The Sad but True Story of North Korea's Abduction Project
As he is adapting to a life he never wanted in North Korea, Kaoru Hasuike’s minder tells him that having been abducted “is a very embarrassing thing.”
Kaoru is surprised by the characterization. Why should he, a victim who along with his girlfriend was jumped, tied up and taken by boat to North Korea, be embarrassed? “If being kidnapped is something I should be embarrassed about, then what about the people who kidnapped me?” he thinks to himself, but does not say aloud.
Decades after Kaoru and dozens of other foreign nationals were kidnapped by North Korea, it still isn’t clear if anyone in Pyongyang feels any shame or regret for upending innocent lives with a campaign of abductions. In “Invitation Only Zone” Robert S. Boynton, Director of Literary Reportage Concentration and Associate Professor at New York University’s Arthur L. Carter Journalism Institute, attempts to figure out why in the late 1970s North Korea created a department tasked with carrying out abductions abroad, how those abductions affected the victims and how the abduction issue can help us understand today’s politics in Northeast Asia.
The book gets its name from the areas where Kaoru and other abductees lived in North Korea. The foreign abductees were kept under close surveillance and out of contact with North Koreans other than their minders.
Throughout his time in North Korea, Kaoru wondered why he was taken to a country he had no connection to. What really did North Korea want from him? How could he maintain some quality of life while not getting into trouble with the police state? Would he ever be able to return home?
North Korea was at that time and is still an exceptionally inaccessible country. The government in Pyongyang kept out foreign influences the way one packs food in plastic wrap. Exposure to the air outside risks contamination.
But North Korea wanted to be a strong and prosperous country, and needed skills possessed only by outsiders. There was also a dearth of skilled professionals after so many had fled South before the war.
The program of kidnapping and holding foreigners in North Korea against their will was to some extent an outcome of the state recognizing the limits of its reclusive policies. Many of the abductions were ostensibly meant to bring skills into the country: regular folks from Malaysia, Thailand, Romania, France and elsewhere were brought in to be language teachers, a famed South Korean director and actress couple were taken to make professional-standard propaganda films.
The book is the product of reporting trips Boynton made to Japan and South Korea over a period of eight years starting in 2008. He is not an Asia specialist and speaks neither Korean or Japanese (his previous book was a set of interviews about the craft of nonfiction writing), but is an informed guide who is skilled at showing readers the personalities on both sides of the abductions.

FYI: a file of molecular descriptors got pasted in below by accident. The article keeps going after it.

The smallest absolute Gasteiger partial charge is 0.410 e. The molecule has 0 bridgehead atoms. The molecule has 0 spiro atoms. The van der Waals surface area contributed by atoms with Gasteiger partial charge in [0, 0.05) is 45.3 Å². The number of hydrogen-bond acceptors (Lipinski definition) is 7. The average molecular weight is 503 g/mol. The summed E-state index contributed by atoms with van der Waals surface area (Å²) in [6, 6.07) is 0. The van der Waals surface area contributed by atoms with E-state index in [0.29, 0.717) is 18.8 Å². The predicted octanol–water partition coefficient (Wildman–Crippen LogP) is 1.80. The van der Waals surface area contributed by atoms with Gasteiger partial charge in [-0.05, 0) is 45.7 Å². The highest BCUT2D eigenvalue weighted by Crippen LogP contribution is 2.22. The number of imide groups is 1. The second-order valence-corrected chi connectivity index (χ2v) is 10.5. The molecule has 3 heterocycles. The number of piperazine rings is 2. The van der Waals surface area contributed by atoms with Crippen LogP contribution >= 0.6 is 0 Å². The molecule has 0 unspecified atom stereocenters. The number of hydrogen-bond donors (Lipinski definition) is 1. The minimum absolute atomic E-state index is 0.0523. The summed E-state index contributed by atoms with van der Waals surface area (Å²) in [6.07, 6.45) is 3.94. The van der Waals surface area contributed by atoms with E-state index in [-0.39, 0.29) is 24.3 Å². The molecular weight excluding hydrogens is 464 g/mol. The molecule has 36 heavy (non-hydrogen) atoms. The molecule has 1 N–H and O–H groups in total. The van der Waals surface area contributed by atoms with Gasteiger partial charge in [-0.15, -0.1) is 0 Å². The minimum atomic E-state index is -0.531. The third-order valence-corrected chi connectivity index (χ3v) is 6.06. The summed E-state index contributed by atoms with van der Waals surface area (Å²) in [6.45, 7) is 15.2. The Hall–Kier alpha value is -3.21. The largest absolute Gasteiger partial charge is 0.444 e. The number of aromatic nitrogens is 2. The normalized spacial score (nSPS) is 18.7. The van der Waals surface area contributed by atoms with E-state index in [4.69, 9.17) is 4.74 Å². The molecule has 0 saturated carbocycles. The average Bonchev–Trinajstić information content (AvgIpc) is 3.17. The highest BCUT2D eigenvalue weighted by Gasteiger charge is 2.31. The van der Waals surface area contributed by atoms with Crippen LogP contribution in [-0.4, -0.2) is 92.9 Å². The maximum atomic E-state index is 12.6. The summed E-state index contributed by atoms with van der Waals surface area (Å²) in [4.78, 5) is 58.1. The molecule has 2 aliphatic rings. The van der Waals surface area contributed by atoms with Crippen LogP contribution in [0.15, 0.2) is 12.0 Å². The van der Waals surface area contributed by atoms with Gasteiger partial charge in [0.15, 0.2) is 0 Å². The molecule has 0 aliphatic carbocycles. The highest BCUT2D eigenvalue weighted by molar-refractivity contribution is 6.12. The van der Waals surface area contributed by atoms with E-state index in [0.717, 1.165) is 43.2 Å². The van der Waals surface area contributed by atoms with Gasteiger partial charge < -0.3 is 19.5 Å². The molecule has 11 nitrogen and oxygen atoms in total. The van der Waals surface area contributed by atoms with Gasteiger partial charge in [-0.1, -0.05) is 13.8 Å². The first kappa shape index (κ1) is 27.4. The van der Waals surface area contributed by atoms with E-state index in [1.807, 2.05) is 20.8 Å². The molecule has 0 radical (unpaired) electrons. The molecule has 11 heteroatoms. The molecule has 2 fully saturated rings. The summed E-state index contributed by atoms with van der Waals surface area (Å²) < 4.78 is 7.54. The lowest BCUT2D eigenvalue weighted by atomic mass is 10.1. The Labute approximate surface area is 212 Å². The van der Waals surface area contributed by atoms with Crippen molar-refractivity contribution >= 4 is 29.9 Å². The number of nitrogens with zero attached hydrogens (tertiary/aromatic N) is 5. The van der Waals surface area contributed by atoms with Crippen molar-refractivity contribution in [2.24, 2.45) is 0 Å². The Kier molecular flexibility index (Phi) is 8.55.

Some of the most engaging chapters in “Invitation Only Zone” provide tick-tock of the 2002 negotiations between North Korea and Japan that sought to resolve the abduction issue, which garnered massive public interest in Japan and took place after nearly a year of secretive diplomacy over the timing and circumstances of a meeting.
The two countries have a history of antagonism anchored by Japan’s 1910-45 occupation of the Korean peninsula. In 2002, then-Japanese Prime Minister Junichiro Koizumi traveled to Pyongyang under public pressure to get a public apology for the abductions from late North Korean leader Kim Jong Il and information on who the abductees were and their current whereabouts.
Boynton argues that “the most plausible explanation is that the abductions were part of a bold plan to unify the two Koreas, spread Kim Il-sung’s ideology throughout Asia, and humiliate Japan.”
Occasionally in Seoul one still sees banners in public places calling on the South Korean government to hold its own investigation into the disappearances of South Korean nationals believed to have been abducted by the North. Civic groups that represent abductees’ families put up the ads, which make standard Korean appeals to emotion, usually mentioning relatives’ “tears.” They suggest that getting to the bottom of the abductions might dry these tears.
This appeal echoes of what we often call “closure”, achieving the sense that a traumatic episode is now over and the aggrieved party can “move on”. In powerful column in the Wall Street Journal, a cancer doctor recently argued that the concept of a traumatized person finding “closure” is a myth and that people who lose loved ones experience feelings of pain and longing forever.
Though ‘closure’, in the form of dried tears or an end to sadness, may be a myth, bereaved people do need a clear factual record, an understanding of what specifically happened to their loved ones, before they can begin to heal. It would be in the interest of the South Korean and Japanese governments to commission new reports on the abductions and make their findings publicly available.
It’s impossible to know how many of these bereaved families will read Boynton’s book (I’m not aware of any plans for a Japanese or Korean language translations), or whether the wounds of abductions episode can ever be healed, but “Invitation Only Zone” is a welcome contribution to the knowledge and understanding of a bizarre and tragic subplot of East Asian history.
Steven Borowiec covers North and South Korea for the Los Angeles Times.